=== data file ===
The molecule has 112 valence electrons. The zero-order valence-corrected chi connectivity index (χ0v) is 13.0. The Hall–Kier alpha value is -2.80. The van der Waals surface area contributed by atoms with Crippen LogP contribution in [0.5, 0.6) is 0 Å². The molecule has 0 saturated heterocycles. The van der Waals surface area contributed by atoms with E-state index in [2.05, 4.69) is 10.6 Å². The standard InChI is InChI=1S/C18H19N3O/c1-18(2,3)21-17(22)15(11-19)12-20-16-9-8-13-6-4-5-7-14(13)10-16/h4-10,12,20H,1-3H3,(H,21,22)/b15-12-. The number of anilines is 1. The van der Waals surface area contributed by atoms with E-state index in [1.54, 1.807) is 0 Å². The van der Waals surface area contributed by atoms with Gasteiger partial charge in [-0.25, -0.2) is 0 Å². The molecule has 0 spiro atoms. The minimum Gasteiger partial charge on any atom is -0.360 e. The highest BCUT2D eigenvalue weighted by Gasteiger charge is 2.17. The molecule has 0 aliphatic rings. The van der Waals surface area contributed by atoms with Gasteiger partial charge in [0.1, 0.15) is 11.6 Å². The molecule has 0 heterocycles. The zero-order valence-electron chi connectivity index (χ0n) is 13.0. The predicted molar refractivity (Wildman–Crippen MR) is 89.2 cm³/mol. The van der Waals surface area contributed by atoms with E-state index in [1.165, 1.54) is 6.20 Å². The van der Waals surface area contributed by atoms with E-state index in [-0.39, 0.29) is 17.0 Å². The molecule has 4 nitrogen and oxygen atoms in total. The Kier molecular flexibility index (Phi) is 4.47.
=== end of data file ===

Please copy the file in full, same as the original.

The molecule has 112 valence electrons. The zero-order valence-corrected chi connectivity index (χ0v) is 13.0. The Hall–Kier alpha value is -2.80. The van der Waals surface area contributed by atoms with Crippen LogP contribution in [0.5, 0.6) is 0 Å². The molecule has 0 saturated heterocycles. The van der Waals surface area contributed by atoms with E-state index in [2.05, 4.69) is 10.6 Å². The standard InChI is InChI=1S/C18H19N3O/c1-18(2,3)21-17(22)15(11-19)12-20-16-9-8-13-6-4-5-7-14(13)10-16/h4-10,12,20H,1-3H3,(H,21,22)/b15-12-. The number of anilines is 1. The van der Waals surface area contributed by atoms with E-state index in [1.54, 1.807) is 0 Å². The van der Waals surface area contributed by atoms with Gasteiger partial charge in [-0.25, -0.2) is 0 Å². The molecule has 0 spiro atoms. The minimum Gasteiger partial charge on any atom is -0.360 e. The highest BCUT2D eigenvalue weighted by Gasteiger charge is 2.17. The molecule has 0 aliphatic rings. The van der Waals surface area contributed by atoms with Gasteiger partial charge in [0.1, 0.15) is 11.6 Å². The molecule has 0 heterocycles. The zero-order valence-electron chi connectivity index (χ0n) is 13.0. The predicted molar refractivity (Wildman–Crippen MR) is 89.2 cm³/mol. The van der Waals surface area contributed by atoms with E-state index in [1.165, 1.54) is 6.20 Å². The van der Waals surface area contributed by atoms with E-state index in [-0.39, 0.29) is 17.0 Å². The molecule has 4 nitrogen and oxygen atoms in total. The Kier molecular flexibility index (Phi) is 4.47.